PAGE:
Wait. What? You’ve read his research? How’d you –? Well. I guess our technology would be considered kind of primitive if you have – what is that? A space ship? Ha, well, ok. Can I just call it a spaceship, cos it’s just easier for me than trying to pronounce? You’re taking me with you? Safer for me? But what if you’re people try to dissect me or something? Well, if you put it that way, I guess I am more like you and it makes sense why you offered to take Margot now. But you could have asked first. Well, that’s true. And yes, I guess you would need me to be your, um, mouthpiece. I’m glad I’ll be safe with you. How come we can’t see your spaceship? No, that's true. I didn't understand any of that.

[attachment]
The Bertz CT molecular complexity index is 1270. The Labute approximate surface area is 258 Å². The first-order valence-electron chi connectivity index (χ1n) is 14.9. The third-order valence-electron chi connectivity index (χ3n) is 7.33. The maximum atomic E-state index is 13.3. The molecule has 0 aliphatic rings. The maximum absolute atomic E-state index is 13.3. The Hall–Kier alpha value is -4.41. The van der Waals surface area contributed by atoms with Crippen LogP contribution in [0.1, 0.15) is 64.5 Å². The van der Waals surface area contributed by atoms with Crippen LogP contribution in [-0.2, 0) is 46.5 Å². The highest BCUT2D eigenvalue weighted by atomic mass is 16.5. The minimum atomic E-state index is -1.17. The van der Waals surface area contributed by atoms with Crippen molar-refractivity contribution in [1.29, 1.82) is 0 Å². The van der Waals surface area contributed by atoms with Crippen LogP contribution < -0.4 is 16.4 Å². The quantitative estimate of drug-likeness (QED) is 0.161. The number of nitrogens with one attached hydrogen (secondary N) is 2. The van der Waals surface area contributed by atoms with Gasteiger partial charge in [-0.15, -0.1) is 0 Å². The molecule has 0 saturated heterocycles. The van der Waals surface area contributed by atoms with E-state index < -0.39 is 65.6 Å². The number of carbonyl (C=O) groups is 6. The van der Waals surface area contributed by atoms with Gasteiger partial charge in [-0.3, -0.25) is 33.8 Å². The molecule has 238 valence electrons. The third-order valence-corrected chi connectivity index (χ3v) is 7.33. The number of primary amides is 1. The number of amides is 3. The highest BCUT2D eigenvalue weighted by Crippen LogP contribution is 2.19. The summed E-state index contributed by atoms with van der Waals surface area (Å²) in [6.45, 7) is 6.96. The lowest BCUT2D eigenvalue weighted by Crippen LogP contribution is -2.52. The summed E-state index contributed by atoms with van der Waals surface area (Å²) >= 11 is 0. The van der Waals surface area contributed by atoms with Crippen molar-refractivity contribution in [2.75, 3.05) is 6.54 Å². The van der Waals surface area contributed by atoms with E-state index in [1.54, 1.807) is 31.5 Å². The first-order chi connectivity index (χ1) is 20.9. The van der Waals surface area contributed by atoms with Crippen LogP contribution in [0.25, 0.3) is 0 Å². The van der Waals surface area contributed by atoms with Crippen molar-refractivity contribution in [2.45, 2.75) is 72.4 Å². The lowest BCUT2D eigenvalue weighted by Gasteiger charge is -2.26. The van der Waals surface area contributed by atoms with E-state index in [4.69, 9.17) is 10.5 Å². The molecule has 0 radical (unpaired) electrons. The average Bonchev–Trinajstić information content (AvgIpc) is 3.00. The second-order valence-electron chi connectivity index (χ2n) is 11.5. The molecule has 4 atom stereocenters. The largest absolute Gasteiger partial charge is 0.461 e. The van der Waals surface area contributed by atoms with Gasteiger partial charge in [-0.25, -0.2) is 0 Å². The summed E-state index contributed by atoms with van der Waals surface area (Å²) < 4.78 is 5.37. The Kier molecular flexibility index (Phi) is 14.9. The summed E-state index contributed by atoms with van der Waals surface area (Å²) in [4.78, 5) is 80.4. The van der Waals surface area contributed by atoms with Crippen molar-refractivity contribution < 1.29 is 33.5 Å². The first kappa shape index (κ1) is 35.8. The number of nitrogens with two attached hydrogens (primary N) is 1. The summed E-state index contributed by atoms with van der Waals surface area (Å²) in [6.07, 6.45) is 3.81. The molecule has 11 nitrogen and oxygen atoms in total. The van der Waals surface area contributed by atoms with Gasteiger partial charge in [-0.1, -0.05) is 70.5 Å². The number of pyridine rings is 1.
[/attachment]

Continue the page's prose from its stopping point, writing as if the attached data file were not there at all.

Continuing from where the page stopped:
Guns? You have big – please don’t shoot them. Everyone’s just scared. No, no, no, no. I know my people might be bringing in bigger guns, but please… they’re just scared.

Look, everyone! Just put down your weapons! The aliens are as scared as you – wait, you’re not? Well, but… ok, ok. I’ll get on with things. Everyone, if we all start shooting, we’re the ones who will end up dead. The aliens not so much. They’d just be really upset and write us off as a savage species or tribe of people who aren’t ready to learn to be civilised yet. I’d rather not be known as a savage or uncivilised or dead. I don’t know about you. But please, put down the guns.

Please, ask your people not to shoot too? Please?

Not safe. Of course it’s not safe! Everyone’s pointing guns at each other!